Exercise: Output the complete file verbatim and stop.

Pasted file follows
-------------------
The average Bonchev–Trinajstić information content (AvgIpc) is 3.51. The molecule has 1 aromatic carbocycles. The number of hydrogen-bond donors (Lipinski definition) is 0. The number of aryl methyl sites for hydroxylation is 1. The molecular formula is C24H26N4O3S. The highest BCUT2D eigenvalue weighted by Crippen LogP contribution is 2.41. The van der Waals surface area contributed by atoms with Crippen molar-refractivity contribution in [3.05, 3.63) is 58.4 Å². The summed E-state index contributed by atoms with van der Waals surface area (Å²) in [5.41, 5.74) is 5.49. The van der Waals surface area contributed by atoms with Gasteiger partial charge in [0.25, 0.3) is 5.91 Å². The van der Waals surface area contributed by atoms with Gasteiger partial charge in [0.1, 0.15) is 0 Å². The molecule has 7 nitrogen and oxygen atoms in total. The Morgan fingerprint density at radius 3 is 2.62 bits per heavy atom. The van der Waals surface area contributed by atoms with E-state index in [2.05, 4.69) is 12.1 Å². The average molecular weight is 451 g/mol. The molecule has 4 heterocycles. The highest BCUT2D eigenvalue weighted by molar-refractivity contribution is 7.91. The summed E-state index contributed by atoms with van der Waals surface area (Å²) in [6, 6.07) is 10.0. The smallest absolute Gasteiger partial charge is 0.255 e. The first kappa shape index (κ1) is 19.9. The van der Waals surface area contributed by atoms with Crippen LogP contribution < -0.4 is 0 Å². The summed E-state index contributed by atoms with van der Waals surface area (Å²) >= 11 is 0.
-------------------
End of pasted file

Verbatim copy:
The average Bonchev–Trinajstić information content (AvgIpc) is 3.51. The molecule has 1 aromatic carbocycles. The number of hydrogen-bond donors (Lipinski definition) is 0. The number of aryl methyl sites for hydroxylation is 1. The molecular formula is C24H26N4O3S. The highest BCUT2D eigenvalue weighted by Crippen LogP contribution is 2.41. The van der Waals surface area contributed by atoms with Crippen molar-refractivity contribution in [3.05, 3.63) is 58.4 Å². The summed E-state index contributed by atoms with van der Waals surface area (Å²) in [5.41, 5.74) is 5.49. The van der Waals surface area contributed by atoms with Gasteiger partial charge in [0.25, 0.3) is 5.91 Å². The van der Waals surface area contributed by atoms with Gasteiger partial charge in [0.1, 0.15) is 0 Å². The molecule has 7 nitrogen and oxygen atoms in total. The Morgan fingerprint density at radius 3 is 2.62 bits per heavy atom. The van der Waals surface area contributed by atoms with E-state index in [2.05, 4.69) is 12.1 Å². The average molecular weight is 451 g/mol. The molecule has 4 heterocycles. The highest BCUT2D eigenvalue weighted by molar-refractivity contribution is 7.91. The summed E-state index contributed by atoms with van der Waals surface area (Å²) in [6, 6.07) is 10.0. The smallest absolute Gasteiger partial charge is 0.255 e. The first kappa shape index (κ1) is 19.9. The van der Waals surface area contributed by atoms with Crippen LogP contribution < -0.4 is 0 Å². The summed E-state index contributed by atoms with van der Waals surface area (Å²) >= 11 is 0.